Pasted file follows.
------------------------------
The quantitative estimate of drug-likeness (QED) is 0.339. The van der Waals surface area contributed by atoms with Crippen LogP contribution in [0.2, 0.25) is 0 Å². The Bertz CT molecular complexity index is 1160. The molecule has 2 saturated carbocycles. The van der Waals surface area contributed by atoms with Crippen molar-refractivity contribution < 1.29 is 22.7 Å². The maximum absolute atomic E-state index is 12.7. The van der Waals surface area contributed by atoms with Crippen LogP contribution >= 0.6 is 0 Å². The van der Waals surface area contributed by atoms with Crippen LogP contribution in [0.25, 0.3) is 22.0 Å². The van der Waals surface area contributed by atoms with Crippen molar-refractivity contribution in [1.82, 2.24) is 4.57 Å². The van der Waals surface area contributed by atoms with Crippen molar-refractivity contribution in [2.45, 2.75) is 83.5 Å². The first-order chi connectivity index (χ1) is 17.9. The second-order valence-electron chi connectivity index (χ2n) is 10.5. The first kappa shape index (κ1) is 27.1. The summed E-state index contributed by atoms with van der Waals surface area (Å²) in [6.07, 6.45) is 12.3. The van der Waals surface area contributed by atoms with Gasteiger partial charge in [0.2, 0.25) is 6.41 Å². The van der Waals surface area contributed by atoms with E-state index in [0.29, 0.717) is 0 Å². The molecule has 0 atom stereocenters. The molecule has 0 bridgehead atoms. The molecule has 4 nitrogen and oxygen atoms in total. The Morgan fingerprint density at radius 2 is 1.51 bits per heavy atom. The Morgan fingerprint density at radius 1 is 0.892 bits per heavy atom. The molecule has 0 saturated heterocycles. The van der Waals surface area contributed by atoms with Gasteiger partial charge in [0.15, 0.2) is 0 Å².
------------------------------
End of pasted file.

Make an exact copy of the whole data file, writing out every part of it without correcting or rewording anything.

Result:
The quantitative estimate of drug-likeness (QED) is 0.339. The van der Waals surface area contributed by atoms with Crippen LogP contribution in [0.2, 0.25) is 0 Å². The Bertz CT molecular complexity index is 1160. The molecule has 2 saturated carbocycles. The van der Waals surface area contributed by atoms with Crippen molar-refractivity contribution < 1.29 is 22.7 Å². The maximum absolute atomic E-state index is 12.7. The van der Waals surface area contributed by atoms with Crippen LogP contribution >= 0.6 is 0 Å². The van der Waals surface area contributed by atoms with Crippen LogP contribution in [0.25, 0.3) is 22.0 Å². The van der Waals surface area contributed by atoms with Crippen molar-refractivity contribution in [1.82, 2.24) is 4.57 Å². The van der Waals surface area contributed by atoms with Crippen molar-refractivity contribution in [2.45, 2.75) is 83.5 Å². The first-order chi connectivity index (χ1) is 17.9. The second-order valence-electron chi connectivity index (χ2n) is 10.5. The first kappa shape index (κ1) is 27.1. The summed E-state index contributed by atoms with van der Waals surface area (Å²) in [6.07, 6.45) is 12.3. The van der Waals surface area contributed by atoms with Gasteiger partial charge in [0.2, 0.25) is 6.41 Å². The van der Waals surface area contributed by atoms with E-state index in [0.29, 0.717) is 0 Å². The molecule has 0 atom stereocenters. The molecule has 0 bridgehead atoms. The molecule has 4 nitrogen and oxygen atoms in total. The Morgan fingerprint density at radius 2 is 1.51 bits per heavy atom. The Morgan fingerprint density at radius 1 is 0.892 bits per heavy atom. The molecule has 0 saturated heterocycles. The van der Waals surface area contributed by atoms with Gasteiger partial charge in [0.15, 0.2) is 0 Å².